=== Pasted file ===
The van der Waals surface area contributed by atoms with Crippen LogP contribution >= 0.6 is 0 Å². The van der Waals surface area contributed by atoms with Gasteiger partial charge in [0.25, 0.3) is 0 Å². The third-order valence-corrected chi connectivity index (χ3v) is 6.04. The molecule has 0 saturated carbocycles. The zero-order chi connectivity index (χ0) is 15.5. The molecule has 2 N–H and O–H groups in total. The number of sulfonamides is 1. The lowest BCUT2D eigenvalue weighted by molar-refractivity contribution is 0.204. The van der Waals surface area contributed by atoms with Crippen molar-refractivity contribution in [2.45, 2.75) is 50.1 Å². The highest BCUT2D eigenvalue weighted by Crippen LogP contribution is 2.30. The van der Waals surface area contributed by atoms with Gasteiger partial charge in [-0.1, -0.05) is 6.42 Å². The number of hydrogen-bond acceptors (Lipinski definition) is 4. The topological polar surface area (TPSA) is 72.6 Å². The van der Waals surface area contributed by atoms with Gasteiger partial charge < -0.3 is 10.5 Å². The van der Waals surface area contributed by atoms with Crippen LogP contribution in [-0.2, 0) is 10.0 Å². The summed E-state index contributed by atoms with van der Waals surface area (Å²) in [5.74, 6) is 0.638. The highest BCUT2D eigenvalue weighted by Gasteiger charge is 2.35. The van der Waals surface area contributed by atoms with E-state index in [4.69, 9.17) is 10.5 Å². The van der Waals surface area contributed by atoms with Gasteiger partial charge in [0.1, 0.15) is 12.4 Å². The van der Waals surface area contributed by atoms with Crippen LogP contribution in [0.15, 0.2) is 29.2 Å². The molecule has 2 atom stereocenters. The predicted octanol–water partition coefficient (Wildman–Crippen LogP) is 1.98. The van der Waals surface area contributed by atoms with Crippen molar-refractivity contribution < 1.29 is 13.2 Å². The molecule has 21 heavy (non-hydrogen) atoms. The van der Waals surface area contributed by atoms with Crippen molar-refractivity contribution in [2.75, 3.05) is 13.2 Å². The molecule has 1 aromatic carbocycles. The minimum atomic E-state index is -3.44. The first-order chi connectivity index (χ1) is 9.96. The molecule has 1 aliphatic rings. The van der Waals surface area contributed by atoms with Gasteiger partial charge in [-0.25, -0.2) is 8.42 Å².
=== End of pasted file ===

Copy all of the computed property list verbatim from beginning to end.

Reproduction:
The van der Waals surface area contributed by atoms with Crippen LogP contribution >= 0.6 is 0 Å². The van der Waals surface area contributed by atoms with Gasteiger partial charge in [0.25, 0.3) is 0 Å². The third-order valence-corrected chi connectivity index (χ3v) is 6.04. The molecule has 0 saturated carbocycles. The zero-order chi connectivity index (χ0) is 15.5. The molecule has 2 N–H and O–H groups in total. The number of sulfonamides is 1. The lowest BCUT2D eigenvalue weighted by molar-refractivity contribution is 0.204. The van der Waals surface area contributed by atoms with Crippen molar-refractivity contribution in [2.45, 2.75) is 50.1 Å². The highest BCUT2D eigenvalue weighted by Crippen LogP contribution is 2.30. The van der Waals surface area contributed by atoms with Gasteiger partial charge in [-0.1, -0.05) is 6.42 Å². The number of hydrogen-bond acceptors (Lipinski definition) is 4. The topological polar surface area (TPSA) is 72.6 Å². The van der Waals surface area contributed by atoms with Gasteiger partial charge < -0.3 is 10.5 Å². The van der Waals surface area contributed by atoms with Crippen LogP contribution in [-0.2, 0) is 10.0 Å². The summed E-state index contributed by atoms with van der Waals surface area (Å²) in [5.74, 6) is 0.638. The highest BCUT2D eigenvalue weighted by Gasteiger charge is 2.35. The van der Waals surface area contributed by atoms with E-state index in [4.69, 9.17) is 10.5 Å². The van der Waals surface area contributed by atoms with Gasteiger partial charge in [0.1, 0.15) is 12.4 Å². The van der Waals surface area contributed by atoms with Crippen LogP contribution in [0.15, 0.2) is 29.2 Å². The molecule has 2 atom stereocenters. The predicted octanol–water partition coefficient (Wildman–Crippen LogP) is 1.98. The van der Waals surface area contributed by atoms with Crippen molar-refractivity contribution < 1.29 is 13.2 Å². The molecule has 21 heavy (non-hydrogen) atoms. The van der Waals surface area contributed by atoms with Crippen molar-refractivity contribution in [2.75, 3.05) is 13.2 Å². The molecule has 1 aromatic carbocycles. The minimum atomic E-state index is -3.44. The first-order chi connectivity index (χ1) is 9.96. The molecule has 1 aliphatic rings. The van der Waals surface area contributed by atoms with Gasteiger partial charge in [-0.25, -0.2) is 8.42 Å².